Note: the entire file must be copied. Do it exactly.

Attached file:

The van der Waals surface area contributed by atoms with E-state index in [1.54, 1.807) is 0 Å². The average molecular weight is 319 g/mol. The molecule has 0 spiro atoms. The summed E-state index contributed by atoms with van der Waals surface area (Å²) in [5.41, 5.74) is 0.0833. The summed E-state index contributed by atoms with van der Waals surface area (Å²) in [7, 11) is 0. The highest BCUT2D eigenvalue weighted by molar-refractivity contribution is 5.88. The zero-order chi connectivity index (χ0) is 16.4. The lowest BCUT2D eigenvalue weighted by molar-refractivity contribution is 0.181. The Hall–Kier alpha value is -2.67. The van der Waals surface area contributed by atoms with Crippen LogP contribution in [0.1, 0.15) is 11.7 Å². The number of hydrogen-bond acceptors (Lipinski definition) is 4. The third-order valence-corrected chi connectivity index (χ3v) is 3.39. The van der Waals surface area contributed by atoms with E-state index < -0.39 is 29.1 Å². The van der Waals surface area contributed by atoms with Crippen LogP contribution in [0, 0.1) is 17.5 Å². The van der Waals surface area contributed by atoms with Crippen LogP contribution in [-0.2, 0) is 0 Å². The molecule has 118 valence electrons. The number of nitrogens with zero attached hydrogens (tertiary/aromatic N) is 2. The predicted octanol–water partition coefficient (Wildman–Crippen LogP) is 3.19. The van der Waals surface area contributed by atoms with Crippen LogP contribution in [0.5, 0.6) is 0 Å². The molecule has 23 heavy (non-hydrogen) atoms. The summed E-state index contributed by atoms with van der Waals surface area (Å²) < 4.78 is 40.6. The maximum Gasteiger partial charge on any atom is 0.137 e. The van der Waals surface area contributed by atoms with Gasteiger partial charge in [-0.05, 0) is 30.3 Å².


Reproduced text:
The van der Waals surface area contributed by atoms with E-state index in [1.54, 1.807) is 0 Å². The average molecular weight is 319 g/mol. The molecule has 0 spiro atoms. The summed E-state index contributed by atoms with van der Waals surface area (Å²) in [5.41, 5.74) is 0.0833. The summed E-state index contributed by atoms with van der Waals surface area (Å²) in [7, 11) is 0. The highest BCUT2D eigenvalue weighted by molar-refractivity contribution is 5.88. The zero-order chi connectivity index (χ0) is 16.4. The lowest BCUT2D eigenvalue weighted by molar-refractivity contribution is 0.181. The Hall–Kier alpha value is -2.67. The van der Waals surface area contributed by atoms with Crippen LogP contribution in [0.1, 0.15) is 11.7 Å². The number of hydrogen-bond acceptors (Lipinski definition) is 4. The third-order valence-corrected chi connectivity index (χ3v) is 3.39. The van der Waals surface area contributed by atoms with E-state index < -0.39 is 29.1 Å². The van der Waals surface area contributed by atoms with Crippen LogP contribution in [0, 0.1) is 17.5 Å². The van der Waals surface area contributed by atoms with Crippen LogP contribution in [-0.2, 0) is 0 Å². The molecule has 118 valence electrons. The number of nitrogens with zero attached hydrogens (tertiary/aromatic N) is 2. The predicted octanol–water partition coefficient (Wildman–Crippen LogP) is 3.19. The van der Waals surface area contributed by atoms with Crippen LogP contribution in [0.5, 0.6) is 0 Å². The molecule has 23 heavy (non-hydrogen) atoms. The summed E-state index contributed by atoms with van der Waals surface area (Å²) < 4.78 is 40.6. The maximum Gasteiger partial charge on any atom is 0.137 e. The van der Waals surface area contributed by atoms with Gasteiger partial charge in [-0.05, 0) is 30.3 Å².